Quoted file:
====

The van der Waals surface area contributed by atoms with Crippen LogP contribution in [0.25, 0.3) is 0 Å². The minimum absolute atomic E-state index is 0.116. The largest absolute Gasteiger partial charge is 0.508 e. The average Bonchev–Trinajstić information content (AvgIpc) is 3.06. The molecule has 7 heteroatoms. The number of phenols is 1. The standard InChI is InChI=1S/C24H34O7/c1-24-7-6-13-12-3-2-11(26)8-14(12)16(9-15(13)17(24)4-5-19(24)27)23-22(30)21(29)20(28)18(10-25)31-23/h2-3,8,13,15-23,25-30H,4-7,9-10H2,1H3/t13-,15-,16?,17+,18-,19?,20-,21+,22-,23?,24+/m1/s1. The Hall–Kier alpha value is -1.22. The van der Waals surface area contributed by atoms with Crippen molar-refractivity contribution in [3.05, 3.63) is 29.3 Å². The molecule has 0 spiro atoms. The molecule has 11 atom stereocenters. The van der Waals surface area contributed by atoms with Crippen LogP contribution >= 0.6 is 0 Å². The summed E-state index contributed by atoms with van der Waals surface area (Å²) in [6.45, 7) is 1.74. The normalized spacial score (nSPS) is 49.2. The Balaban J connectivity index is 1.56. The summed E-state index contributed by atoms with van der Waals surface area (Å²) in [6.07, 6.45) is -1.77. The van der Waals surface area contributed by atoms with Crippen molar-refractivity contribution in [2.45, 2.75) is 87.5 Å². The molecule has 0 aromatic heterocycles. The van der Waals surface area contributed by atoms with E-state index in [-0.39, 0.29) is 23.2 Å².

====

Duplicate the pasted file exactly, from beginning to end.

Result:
The van der Waals surface area contributed by atoms with Crippen LogP contribution in [0.25, 0.3) is 0 Å². The minimum absolute atomic E-state index is 0.116. The largest absolute Gasteiger partial charge is 0.508 e. The average Bonchev–Trinajstić information content (AvgIpc) is 3.06. The molecule has 7 heteroatoms. The number of phenols is 1. The standard InChI is InChI=1S/C24H34O7/c1-24-7-6-13-12-3-2-11(26)8-14(12)16(9-15(13)17(24)4-5-19(24)27)23-22(30)21(29)20(28)18(10-25)31-23/h2-3,8,13,15-23,25-30H,4-7,9-10H2,1H3/t13-,15-,16?,17+,18-,19?,20-,21+,22-,23?,24+/m1/s1. The Hall–Kier alpha value is -1.22. The van der Waals surface area contributed by atoms with Crippen molar-refractivity contribution in [3.05, 3.63) is 29.3 Å². The molecule has 0 spiro atoms. The molecule has 11 atom stereocenters. The van der Waals surface area contributed by atoms with Crippen LogP contribution >= 0.6 is 0 Å². The summed E-state index contributed by atoms with van der Waals surface area (Å²) in [6.45, 7) is 1.74. The normalized spacial score (nSPS) is 49.2. The Balaban J connectivity index is 1.56. The summed E-state index contributed by atoms with van der Waals surface area (Å²) in [6.07, 6.45) is -1.77. The van der Waals surface area contributed by atoms with Crippen molar-refractivity contribution in [2.45, 2.75) is 87.5 Å². The molecule has 0 aromatic heterocycles. The van der Waals surface area contributed by atoms with E-state index in [-0.39, 0.29) is 23.2 Å².